I remember when I was a kid, computers were these big clunky things that made a lot of noise and rattled away on your desk. They barely did anything - except word processing, email, and allowed you to access Internet 1.0, which sucked by the way. Laptops were gigantic and you had to carry them around in a freaking SUITCASE. Then one day I opened up a CompUSA leaflet that came inside of the Sunday paper and to my intrigue noticed that there was a new device being sold called a Pocketpc.
I was probably around 12 or 13 when they came out. By this time I was pretty sure you could find pictures of pretty girls on the internet. For SURE you could email from these things which would mean that I wouldn't have to risk my mom and dad digging around through all of my private correspondence.
I never did end up with a Pocketpc. I had to rely on cloak and dagger tactics until eventually SMS messaging was invented and I had my own cellphone a few years later. These days we rely on cellphones for just about everything and laptops are practically dead. I have a desktop PC I use about twice a week to edit a photo or something. So why would anyone need a two hundred dollar netbook that's basically a modern Pocketpc?
For me it came down to having a desktop class Operating System and browser and a full size keyboard. It's just better than trying to type blog posts, write journal entries or organize notes than on an iPad. It's more usable. While a $200 netbook can't really be used to edit HD video, it can do a surprising amount. In fact, I'd say it probably will handle about 95% of your day to day tasks.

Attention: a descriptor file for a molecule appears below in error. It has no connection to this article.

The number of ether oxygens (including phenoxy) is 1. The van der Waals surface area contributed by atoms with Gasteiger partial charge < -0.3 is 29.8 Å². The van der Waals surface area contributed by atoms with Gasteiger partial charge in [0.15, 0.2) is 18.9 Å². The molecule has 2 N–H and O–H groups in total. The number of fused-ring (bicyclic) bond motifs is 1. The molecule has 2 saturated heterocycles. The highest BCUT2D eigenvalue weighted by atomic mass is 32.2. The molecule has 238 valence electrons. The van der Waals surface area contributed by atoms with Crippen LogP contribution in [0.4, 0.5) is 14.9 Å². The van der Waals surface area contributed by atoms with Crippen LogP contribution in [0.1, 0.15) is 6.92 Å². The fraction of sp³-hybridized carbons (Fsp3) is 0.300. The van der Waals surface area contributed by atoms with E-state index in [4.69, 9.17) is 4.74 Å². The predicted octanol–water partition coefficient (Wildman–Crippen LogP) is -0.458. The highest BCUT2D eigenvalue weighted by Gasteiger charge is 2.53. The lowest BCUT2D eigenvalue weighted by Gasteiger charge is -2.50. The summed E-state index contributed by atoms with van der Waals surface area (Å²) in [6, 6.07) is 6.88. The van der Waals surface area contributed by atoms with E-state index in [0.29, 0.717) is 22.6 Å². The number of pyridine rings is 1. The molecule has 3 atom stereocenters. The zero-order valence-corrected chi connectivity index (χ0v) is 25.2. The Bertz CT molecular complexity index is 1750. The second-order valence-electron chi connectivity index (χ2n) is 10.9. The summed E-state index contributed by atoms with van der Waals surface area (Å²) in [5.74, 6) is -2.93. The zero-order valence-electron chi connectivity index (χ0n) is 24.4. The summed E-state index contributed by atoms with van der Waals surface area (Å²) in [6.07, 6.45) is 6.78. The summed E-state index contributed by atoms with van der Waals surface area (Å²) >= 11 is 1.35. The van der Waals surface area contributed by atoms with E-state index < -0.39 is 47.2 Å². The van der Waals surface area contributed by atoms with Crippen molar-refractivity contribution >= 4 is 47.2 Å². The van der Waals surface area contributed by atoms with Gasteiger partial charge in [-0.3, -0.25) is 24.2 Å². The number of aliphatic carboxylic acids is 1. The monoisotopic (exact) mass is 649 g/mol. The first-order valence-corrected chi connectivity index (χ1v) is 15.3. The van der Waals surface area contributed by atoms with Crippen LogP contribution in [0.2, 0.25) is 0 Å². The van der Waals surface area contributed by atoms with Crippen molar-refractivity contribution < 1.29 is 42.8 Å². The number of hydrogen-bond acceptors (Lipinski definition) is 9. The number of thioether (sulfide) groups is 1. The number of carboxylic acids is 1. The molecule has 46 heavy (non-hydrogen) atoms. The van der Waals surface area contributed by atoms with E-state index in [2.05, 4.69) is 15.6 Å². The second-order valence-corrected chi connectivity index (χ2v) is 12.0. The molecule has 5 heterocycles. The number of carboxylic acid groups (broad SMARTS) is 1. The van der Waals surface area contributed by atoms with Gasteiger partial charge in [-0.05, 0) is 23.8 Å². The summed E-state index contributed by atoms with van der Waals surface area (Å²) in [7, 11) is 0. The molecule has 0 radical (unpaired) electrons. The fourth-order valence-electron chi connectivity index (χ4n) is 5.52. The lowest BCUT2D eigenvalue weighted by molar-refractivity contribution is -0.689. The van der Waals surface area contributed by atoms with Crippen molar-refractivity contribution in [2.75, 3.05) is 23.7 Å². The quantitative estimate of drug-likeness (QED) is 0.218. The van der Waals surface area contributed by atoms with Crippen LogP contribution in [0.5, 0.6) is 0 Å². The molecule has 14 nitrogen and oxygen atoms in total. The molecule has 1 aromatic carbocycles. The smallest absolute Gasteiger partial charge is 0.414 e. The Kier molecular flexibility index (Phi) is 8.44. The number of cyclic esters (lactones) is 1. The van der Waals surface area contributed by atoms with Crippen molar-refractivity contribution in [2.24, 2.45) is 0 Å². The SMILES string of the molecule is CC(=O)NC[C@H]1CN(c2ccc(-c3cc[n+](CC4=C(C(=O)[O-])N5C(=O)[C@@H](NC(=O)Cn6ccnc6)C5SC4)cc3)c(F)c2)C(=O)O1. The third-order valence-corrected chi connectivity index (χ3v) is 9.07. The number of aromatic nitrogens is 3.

- Sending email
- Paying bills
- Watching Casey Neistat's youtube videos
- Writing blog posts
- Reading the News
Which is the right $200 laptop?
I didn't want to deal with ChromeOS, so I scratched those off right from the start. It had to be Windows, and it had to be Windows 10. My wife had used an older version of the Asus Vivobook, and I liked that it came with a 1 year warranty just in case it fell apart. 8 months later it was working great for everything she needed so I ended up buying one as well. One downside is the keyboard spazzed out and I thought I was going to need to take advantage of the warranty, but fortunately I didn't need to as it all straightened out once we rebooted it. It was nice to know that it could be taken care of. Asus has terrible customer service, but you can take care of getting a warranty claim filed quickly and easily right on their website.
This little laptop has made it possible for me to do things that used to require getting up and sitting at a desktop. Now I can sit in the living room with the rest of my family and force them to be around someone who just wants some quite while he works, but doesn't want to work completely alone.